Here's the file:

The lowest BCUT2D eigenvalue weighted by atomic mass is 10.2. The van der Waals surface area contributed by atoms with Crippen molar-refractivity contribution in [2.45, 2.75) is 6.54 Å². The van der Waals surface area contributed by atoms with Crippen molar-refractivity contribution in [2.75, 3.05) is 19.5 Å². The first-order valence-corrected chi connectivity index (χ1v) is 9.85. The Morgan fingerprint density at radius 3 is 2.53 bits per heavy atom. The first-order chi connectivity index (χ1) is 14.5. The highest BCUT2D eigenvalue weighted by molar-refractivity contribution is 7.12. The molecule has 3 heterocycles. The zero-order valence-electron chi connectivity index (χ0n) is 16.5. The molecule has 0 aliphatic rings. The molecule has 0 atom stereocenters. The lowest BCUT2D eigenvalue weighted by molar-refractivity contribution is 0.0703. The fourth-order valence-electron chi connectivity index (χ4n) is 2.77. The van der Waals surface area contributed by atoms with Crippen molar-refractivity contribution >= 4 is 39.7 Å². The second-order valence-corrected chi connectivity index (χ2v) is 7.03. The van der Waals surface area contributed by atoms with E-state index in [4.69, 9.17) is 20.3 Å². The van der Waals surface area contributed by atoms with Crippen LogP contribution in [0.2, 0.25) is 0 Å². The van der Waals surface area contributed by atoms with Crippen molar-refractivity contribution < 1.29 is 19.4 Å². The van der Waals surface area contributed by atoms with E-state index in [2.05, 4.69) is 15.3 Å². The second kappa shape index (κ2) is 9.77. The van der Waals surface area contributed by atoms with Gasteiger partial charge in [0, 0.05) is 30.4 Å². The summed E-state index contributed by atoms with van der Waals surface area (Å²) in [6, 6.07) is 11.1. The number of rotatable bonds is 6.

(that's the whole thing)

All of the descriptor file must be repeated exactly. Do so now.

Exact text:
The lowest BCUT2D eigenvalue weighted by atomic mass is 10.2. The van der Waals surface area contributed by atoms with Crippen molar-refractivity contribution in [2.45, 2.75) is 6.54 Å². The van der Waals surface area contributed by atoms with Crippen molar-refractivity contribution in [2.75, 3.05) is 19.5 Å². The first-order valence-corrected chi connectivity index (χ1v) is 9.85. The Morgan fingerprint density at radius 3 is 2.53 bits per heavy atom. The first-order chi connectivity index (χ1) is 14.5. The highest BCUT2D eigenvalue weighted by molar-refractivity contribution is 7.12. The molecule has 3 heterocycles. The zero-order valence-electron chi connectivity index (χ0n) is 16.5. The molecule has 0 aliphatic rings. The molecule has 0 atom stereocenters. The lowest BCUT2D eigenvalue weighted by molar-refractivity contribution is 0.0703. The fourth-order valence-electron chi connectivity index (χ4n) is 2.77. The van der Waals surface area contributed by atoms with Crippen molar-refractivity contribution >= 4 is 39.7 Å². The second-order valence-corrected chi connectivity index (χ2v) is 7.03. The van der Waals surface area contributed by atoms with E-state index in [4.69, 9.17) is 20.3 Å². The van der Waals surface area contributed by atoms with Crippen LogP contribution in [0.2, 0.25) is 0 Å². The van der Waals surface area contributed by atoms with Crippen molar-refractivity contribution < 1.29 is 19.4 Å². The van der Waals surface area contributed by atoms with E-state index in [2.05, 4.69) is 15.3 Å². The second kappa shape index (κ2) is 9.77. The van der Waals surface area contributed by atoms with Gasteiger partial charge in [0, 0.05) is 30.4 Å². The summed E-state index contributed by atoms with van der Waals surface area (Å²) in [6, 6.07) is 11.1. The number of rotatable bonds is 6.